Whether you are buying the CD or downloading a digital copy, make sure that it is (admittedly, a rare) edition that also adds one slightly later single as a couple of bonus tracks — ʽPsycho Daisiesʼ, the B-side, is a Chuck Berry pastiche with angry garage rock guitar splattered all over it, but the real deal is ʽHappenings Ten Years Time Agoʼ, the only A-side of theirs that features dual lead playing from Beck and the freshly joined Page and remains one of the quintessential psyche­delic tracks of 1966 — in fact, the chaotic, earth-rattling solo in the middle is one of the very few instances of a typically Hendrix-like sound prior to Hendrix, although its most memorable ele­ment is probably the fussy descending guitar riff, which, to me, seems borrowed out of the Link Wray or Duane Eddy textbook, but transferred to a whole new level of intensity (those guys would probably just use the «toppling» chords as a gimmick, whereas here they are put at the skeletal center of the song).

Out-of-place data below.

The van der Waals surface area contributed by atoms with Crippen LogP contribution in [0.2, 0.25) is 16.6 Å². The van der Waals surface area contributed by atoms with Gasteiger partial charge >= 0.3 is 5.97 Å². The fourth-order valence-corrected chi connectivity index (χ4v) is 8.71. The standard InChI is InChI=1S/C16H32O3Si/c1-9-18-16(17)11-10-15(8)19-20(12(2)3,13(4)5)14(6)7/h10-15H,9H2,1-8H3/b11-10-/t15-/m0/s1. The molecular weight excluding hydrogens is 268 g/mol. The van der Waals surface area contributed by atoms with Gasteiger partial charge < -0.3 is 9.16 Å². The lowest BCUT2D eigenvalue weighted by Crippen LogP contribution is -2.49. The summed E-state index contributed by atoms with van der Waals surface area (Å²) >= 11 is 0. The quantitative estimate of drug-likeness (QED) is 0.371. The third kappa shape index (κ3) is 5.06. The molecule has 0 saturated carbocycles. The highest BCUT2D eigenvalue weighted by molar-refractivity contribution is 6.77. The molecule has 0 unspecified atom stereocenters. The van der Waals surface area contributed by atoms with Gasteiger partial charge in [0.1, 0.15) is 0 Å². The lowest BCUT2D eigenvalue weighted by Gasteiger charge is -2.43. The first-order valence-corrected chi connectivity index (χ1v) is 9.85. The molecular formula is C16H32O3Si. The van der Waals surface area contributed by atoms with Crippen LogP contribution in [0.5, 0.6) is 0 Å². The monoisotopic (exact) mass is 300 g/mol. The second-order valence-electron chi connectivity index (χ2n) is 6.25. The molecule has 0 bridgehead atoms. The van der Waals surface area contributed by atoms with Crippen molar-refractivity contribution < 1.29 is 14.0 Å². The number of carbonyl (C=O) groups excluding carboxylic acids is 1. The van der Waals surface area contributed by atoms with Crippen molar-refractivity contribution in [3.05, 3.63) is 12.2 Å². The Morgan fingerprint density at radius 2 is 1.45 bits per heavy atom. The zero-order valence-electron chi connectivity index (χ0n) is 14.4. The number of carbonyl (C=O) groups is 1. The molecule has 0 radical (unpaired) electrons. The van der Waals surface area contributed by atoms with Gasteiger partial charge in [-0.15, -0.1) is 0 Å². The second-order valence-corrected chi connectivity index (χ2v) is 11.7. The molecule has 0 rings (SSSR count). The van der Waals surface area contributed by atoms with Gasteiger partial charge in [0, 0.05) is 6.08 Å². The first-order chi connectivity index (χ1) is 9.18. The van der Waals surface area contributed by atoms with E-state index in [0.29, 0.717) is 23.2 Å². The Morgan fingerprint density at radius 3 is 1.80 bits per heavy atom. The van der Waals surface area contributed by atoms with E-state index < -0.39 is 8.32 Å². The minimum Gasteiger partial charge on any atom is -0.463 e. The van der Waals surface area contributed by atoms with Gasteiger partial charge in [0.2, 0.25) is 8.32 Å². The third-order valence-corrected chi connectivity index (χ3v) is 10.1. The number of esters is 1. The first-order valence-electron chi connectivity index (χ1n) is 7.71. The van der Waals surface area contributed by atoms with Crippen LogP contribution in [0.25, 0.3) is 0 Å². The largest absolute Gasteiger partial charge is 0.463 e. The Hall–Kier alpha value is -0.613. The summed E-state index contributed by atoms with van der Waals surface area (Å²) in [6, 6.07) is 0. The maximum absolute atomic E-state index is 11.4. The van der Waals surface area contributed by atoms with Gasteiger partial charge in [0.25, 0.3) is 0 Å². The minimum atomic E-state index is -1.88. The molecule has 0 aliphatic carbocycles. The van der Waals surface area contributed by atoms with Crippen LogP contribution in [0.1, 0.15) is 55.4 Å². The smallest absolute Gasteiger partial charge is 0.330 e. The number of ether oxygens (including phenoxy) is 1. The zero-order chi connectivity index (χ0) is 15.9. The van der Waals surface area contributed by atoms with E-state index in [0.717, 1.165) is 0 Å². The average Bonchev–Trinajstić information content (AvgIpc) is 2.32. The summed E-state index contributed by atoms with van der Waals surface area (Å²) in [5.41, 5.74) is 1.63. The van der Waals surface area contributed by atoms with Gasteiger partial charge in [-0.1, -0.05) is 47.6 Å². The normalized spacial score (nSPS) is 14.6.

Together with ʽShapes Of Thingsʼ, this song was The Yardbirds' best bet at becoming messiahnic prophets for their generation — with epic and ominous declarations like these, even the lack of a great lead singer was not much of a problem — but, alas, this was not to be because, so it seems to me, nobody in The Yardbirds ever had anything resembling a cohesive, transparent «vision» for the band's music. Roger The Engineer is a clear example of that — it's a mish-mash and a hodge-podge, often brilliant despite the intentions of its authors rather than according to them, or so it reads to me. Naturally, a thumbs up rating is self-evident here, but I also understand why the album never managed to become a timeless 1966 classic along the same lines as contem­porary albums by the Beatles, the Stones, the Beach Boys, or the Kinks. Fortunately, it has always enjoyed a cult status among connoisseurs, and let us keep it that way.